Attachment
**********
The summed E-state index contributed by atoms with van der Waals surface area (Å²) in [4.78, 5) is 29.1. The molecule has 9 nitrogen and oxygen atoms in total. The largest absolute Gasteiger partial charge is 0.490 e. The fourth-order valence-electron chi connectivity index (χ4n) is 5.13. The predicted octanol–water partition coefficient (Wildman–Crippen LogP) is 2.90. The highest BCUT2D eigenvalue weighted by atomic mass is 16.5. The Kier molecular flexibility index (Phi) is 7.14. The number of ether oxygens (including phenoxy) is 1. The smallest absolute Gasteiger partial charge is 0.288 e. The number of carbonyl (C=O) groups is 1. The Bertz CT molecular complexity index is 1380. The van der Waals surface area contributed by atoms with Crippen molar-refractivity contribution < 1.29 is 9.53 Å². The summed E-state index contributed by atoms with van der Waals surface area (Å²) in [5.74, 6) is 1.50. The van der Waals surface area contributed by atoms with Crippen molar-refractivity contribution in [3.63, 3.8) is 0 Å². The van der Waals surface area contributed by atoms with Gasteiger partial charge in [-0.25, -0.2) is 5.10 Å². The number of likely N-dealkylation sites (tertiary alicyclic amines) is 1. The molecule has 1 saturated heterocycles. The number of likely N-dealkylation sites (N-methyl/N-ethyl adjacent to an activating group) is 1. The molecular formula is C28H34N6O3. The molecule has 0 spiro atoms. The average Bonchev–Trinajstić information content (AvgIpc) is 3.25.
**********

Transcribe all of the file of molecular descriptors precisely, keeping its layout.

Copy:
The summed E-state index contributed by atoms with van der Waals surface area (Å²) in [4.78, 5) is 29.1. The molecule has 9 nitrogen and oxygen atoms in total. The largest absolute Gasteiger partial charge is 0.490 e. The fourth-order valence-electron chi connectivity index (χ4n) is 5.13. The predicted octanol–water partition coefficient (Wildman–Crippen LogP) is 2.90. The highest BCUT2D eigenvalue weighted by atomic mass is 16.5. The Kier molecular flexibility index (Phi) is 7.14. The number of ether oxygens (including phenoxy) is 1. The smallest absolute Gasteiger partial charge is 0.288 e. The number of carbonyl (C=O) groups is 1. The Bertz CT molecular complexity index is 1380. The van der Waals surface area contributed by atoms with Crippen molar-refractivity contribution < 1.29 is 9.53 Å². The summed E-state index contributed by atoms with van der Waals surface area (Å²) in [5.74, 6) is 1.50. The van der Waals surface area contributed by atoms with Crippen molar-refractivity contribution in [3.63, 3.8) is 0 Å². The van der Waals surface area contributed by atoms with Gasteiger partial charge in [-0.25, -0.2) is 5.10 Å². The number of likely N-dealkylation sites (tertiary alicyclic amines) is 1. The molecule has 1 saturated heterocycles. The number of likely N-dealkylation sites (N-methyl/N-ethyl adjacent to an activating group) is 1. The molecular formula is C28H34N6O3. The molecule has 0 spiro atoms. The average Bonchev–Trinajstić information content (AvgIpc) is 3.25.